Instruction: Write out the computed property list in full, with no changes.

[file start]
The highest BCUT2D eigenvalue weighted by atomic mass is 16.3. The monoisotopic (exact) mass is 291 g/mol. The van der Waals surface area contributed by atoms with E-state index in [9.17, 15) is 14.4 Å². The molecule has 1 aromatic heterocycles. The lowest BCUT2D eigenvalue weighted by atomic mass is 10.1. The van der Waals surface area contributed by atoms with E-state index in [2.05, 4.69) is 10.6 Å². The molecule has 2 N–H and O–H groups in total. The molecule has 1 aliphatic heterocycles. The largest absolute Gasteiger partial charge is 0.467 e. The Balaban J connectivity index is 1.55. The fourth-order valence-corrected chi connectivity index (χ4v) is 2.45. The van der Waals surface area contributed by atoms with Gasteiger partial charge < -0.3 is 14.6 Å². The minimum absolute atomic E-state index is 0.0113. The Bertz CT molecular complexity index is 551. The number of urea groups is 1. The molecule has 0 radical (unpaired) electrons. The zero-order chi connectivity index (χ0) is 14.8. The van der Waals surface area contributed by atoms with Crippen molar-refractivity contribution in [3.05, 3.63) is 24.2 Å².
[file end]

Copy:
The highest BCUT2D eigenvalue weighted by atomic mass is 16.3. The monoisotopic (exact) mass is 291 g/mol. The van der Waals surface area contributed by atoms with E-state index in [9.17, 15) is 14.4 Å². The molecule has 1 aromatic heterocycles. The lowest BCUT2D eigenvalue weighted by atomic mass is 10.1. The van der Waals surface area contributed by atoms with E-state index in [2.05, 4.69) is 10.6 Å². The molecule has 2 N–H and O–H groups in total. The molecule has 1 aliphatic heterocycles. The largest absolute Gasteiger partial charge is 0.467 e. The Balaban J connectivity index is 1.55. The fourth-order valence-corrected chi connectivity index (χ4v) is 2.45. The van der Waals surface area contributed by atoms with Gasteiger partial charge < -0.3 is 14.6 Å². The minimum absolute atomic E-state index is 0.0113. The Bertz CT molecular complexity index is 551. The number of urea groups is 1. The molecule has 0 radical (unpaired) electrons. The zero-order chi connectivity index (χ0) is 14.8. The van der Waals surface area contributed by atoms with Crippen molar-refractivity contribution in [3.05, 3.63) is 24.2 Å².